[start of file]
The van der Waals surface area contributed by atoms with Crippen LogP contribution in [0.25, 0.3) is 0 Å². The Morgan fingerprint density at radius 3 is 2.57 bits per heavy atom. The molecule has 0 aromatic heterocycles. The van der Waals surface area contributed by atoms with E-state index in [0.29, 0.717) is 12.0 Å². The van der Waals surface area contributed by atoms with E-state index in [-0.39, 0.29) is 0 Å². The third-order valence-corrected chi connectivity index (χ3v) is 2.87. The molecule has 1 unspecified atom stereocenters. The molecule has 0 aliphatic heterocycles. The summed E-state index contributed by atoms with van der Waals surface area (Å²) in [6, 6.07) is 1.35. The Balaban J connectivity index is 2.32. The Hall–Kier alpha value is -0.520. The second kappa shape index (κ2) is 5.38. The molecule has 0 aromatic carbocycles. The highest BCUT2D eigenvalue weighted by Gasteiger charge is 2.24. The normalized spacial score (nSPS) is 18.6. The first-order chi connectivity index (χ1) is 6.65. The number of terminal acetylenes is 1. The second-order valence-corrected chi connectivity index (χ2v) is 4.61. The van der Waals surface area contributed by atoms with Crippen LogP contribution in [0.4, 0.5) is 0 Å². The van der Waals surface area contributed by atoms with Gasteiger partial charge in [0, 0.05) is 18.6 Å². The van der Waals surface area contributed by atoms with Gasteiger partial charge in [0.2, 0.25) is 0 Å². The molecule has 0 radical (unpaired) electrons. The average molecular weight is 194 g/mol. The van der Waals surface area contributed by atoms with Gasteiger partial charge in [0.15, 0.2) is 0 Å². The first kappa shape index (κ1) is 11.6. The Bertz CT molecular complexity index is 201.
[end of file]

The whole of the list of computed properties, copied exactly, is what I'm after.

The van der Waals surface area contributed by atoms with Crippen LogP contribution in [0.25, 0.3) is 0 Å². The Morgan fingerprint density at radius 3 is 2.57 bits per heavy atom. The molecule has 0 aromatic heterocycles. The van der Waals surface area contributed by atoms with E-state index in [0.29, 0.717) is 12.0 Å². The van der Waals surface area contributed by atoms with E-state index in [-0.39, 0.29) is 0 Å². The third-order valence-corrected chi connectivity index (χ3v) is 2.87. The molecule has 1 unspecified atom stereocenters. The molecule has 0 aliphatic heterocycles. The summed E-state index contributed by atoms with van der Waals surface area (Å²) in [6, 6.07) is 1.35. The Balaban J connectivity index is 2.32. The Hall–Kier alpha value is -0.520. The second kappa shape index (κ2) is 5.38. The molecule has 0 aromatic carbocycles. The highest BCUT2D eigenvalue weighted by Gasteiger charge is 2.24. The normalized spacial score (nSPS) is 18.6. The first-order chi connectivity index (χ1) is 6.65. The number of terminal acetylenes is 1. The second-order valence-corrected chi connectivity index (χ2v) is 4.61. The van der Waals surface area contributed by atoms with Crippen LogP contribution in [0.4, 0.5) is 0 Å². The van der Waals surface area contributed by atoms with Gasteiger partial charge in [0, 0.05) is 18.6 Å². The van der Waals surface area contributed by atoms with Gasteiger partial charge in [0.2, 0.25) is 0 Å². The molecule has 0 radical (unpaired) electrons. The average molecular weight is 194 g/mol. The van der Waals surface area contributed by atoms with Gasteiger partial charge in [0.15, 0.2) is 0 Å². The first kappa shape index (κ1) is 11.6. The Bertz CT molecular complexity index is 201.